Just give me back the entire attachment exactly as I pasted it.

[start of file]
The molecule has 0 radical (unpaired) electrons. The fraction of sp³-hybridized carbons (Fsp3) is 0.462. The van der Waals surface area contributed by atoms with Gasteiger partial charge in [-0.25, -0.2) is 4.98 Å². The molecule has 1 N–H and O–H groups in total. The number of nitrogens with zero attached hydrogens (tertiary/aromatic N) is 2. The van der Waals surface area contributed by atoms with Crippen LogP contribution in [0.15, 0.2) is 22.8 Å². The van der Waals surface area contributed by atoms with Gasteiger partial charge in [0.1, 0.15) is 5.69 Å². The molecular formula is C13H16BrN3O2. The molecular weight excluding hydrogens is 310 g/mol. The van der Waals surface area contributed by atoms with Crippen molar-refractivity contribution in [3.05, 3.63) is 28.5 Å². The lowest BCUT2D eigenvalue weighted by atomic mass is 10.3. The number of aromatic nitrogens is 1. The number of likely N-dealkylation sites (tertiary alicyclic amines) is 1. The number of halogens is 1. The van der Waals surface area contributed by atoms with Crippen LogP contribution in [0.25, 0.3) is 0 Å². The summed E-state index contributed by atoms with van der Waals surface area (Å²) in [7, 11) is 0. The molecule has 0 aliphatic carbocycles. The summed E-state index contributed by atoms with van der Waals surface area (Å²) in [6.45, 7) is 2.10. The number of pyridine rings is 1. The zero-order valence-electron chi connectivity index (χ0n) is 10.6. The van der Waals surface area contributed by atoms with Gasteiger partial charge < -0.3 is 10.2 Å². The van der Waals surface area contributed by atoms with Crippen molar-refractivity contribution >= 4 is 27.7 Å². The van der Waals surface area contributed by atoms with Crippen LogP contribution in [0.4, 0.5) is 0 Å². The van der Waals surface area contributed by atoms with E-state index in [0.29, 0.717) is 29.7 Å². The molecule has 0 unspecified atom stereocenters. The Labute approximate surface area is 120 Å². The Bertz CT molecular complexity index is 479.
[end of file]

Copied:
The molecule has 0 radical (unpaired) electrons. The fraction of sp³-hybridized carbons (Fsp3) is 0.462. The van der Waals surface area contributed by atoms with Gasteiger partial charge in [-0.25, -0.2) is 4.98 Å². The molecule has 1 N–H and O–H groups in total. The number of nitrogens with zero attached hydrogens (tertiary/aromatic N) is 2. The van der Waals surface area contributed by atoms with Crippen LogP contribution in [0.15, 0.2) is 22.8 Å². The van der Waals surface area contributed by atoms with Gasteiger partial charge in [0.1, 0.15) is 5.69 Å². The molecular formula is C13H16BrN3O2. The molecular weight excluding hydrogens is 310 g/mol. The van der Waals surface area contributed by atoms with Crippen molar-refractivity contribution in [3.05, 3.63) is 28.5 Å². The lowest BCUT2D eigenvalue weighted by atomic mass is 10.3. The number of aromatic nitrogens is 1. The number of likely N-dealkylation sites (tertiary alicyclic amines) is 1. The number of halogens is 1. The van der Waals surface area contributed by atoms with Crippen LogP contribution in [0.25, 0.3) is 0 Å². The summed E-state index contributed by atoms with van der Waals surface area (Å²) in [7, 11) is 0. The molecule has 0 aliphatic carbocycles. The summed E-state index contributed by atoms with van der Waals surface area (Å²) in [6.45, 7) is 2.10. The number of pyridine rings is 1. The zero-order valence-electron chi connectivity index (χ0n) is 10.6. The van der Waals surface area contributed by atoms with Gasteiger partial charge < -0.3 is 10.2 Å². The van der Waals surface area contributed by atoms with Crippen molar-refractivity contribution >= 4 is 27.7 Å². The van der Waals surface area contributed by atoms with Crippen LogP contribution in [0.4, 0.5) is 0 Å². The van der Waals surface area contributed by atoms with E-state index in [0.29, 0.717) is 29.7 Å². The molecule has 0 unspecified atom stereocenters. The Labute approximate surface area is 120 Å². The Bertz CT molecular complexity index is 479.